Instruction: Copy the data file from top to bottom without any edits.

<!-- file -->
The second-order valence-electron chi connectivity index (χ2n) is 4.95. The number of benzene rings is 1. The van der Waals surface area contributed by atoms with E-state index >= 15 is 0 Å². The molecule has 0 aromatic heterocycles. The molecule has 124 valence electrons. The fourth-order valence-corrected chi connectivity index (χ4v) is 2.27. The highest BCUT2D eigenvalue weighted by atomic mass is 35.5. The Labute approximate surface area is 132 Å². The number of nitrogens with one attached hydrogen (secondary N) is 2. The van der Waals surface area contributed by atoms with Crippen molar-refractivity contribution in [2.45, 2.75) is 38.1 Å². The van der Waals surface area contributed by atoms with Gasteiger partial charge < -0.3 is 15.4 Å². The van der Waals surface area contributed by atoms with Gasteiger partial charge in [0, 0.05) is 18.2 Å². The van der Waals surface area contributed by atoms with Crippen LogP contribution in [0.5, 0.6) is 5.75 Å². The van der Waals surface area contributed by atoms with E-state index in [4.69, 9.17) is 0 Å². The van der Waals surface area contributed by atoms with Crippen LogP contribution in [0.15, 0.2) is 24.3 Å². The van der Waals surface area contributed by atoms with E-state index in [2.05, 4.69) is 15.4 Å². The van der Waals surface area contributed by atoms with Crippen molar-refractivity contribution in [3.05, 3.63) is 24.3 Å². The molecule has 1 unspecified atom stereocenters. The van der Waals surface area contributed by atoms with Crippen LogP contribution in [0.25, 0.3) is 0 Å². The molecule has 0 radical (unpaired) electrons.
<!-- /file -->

The second-order valence-electron chi connectivity index (χ2n) is 4.95. The number of benzene rings is 1. The van der Waals surface area contributed by atoms with E-state index >= 15 is 0 Å². The molecule has 0 aromatic heterocycles. The molecule has 124 valence electrons. The fourth-order valence-corrected chi connectivity index (χ4v) is 2.27. The highest BCUT2D eigenvalue weighted by atomic mass is 35.5. The Labute approximate surface area is 132 Å². The number of nitrogens with one attached hydrogen (secondary N) is 2. The van der Waals surface area contributed by atoms with Crippen molar-refractivity contribution in [2.45, 2.75) is 38.1 Å². The van der Waals surface area contributed by atoms with Gasteiger partial charge < -0.3 is 15.4 Å². The van der Waals surface area contributed by atoms with Gasteiger partial charge in [0, 0.05) is 18.2 Å². The van der Waals surface area contributed by atoms with Crippen LogP contribution in [0.5, 0.6) is 5.75 Å². The van der Waals surface area contributed by atoms with E-state index in [4.69, 9.17) is 0 Å². The van der Waals surface area contributed by atoms with Crippen LogP contribution in [0.15, 0.2) is 24.3 Å². The van der Waals surface area contributed by atoms with E-state index in [2.05, 4.69) is 15.4 Å². The van der Waals surface area contributed by atoms with Crippen molar-refractivity contribution in [3.05, 3.63) is 24.3 Å². The molecule has 1 unspecified atom stereocenters. The van der Waals surface area contributed by atoms with Crippen LogP contribution in [0.25, 0.3) is 0 Å². The molecule has 0 radical (unpaired) electrons.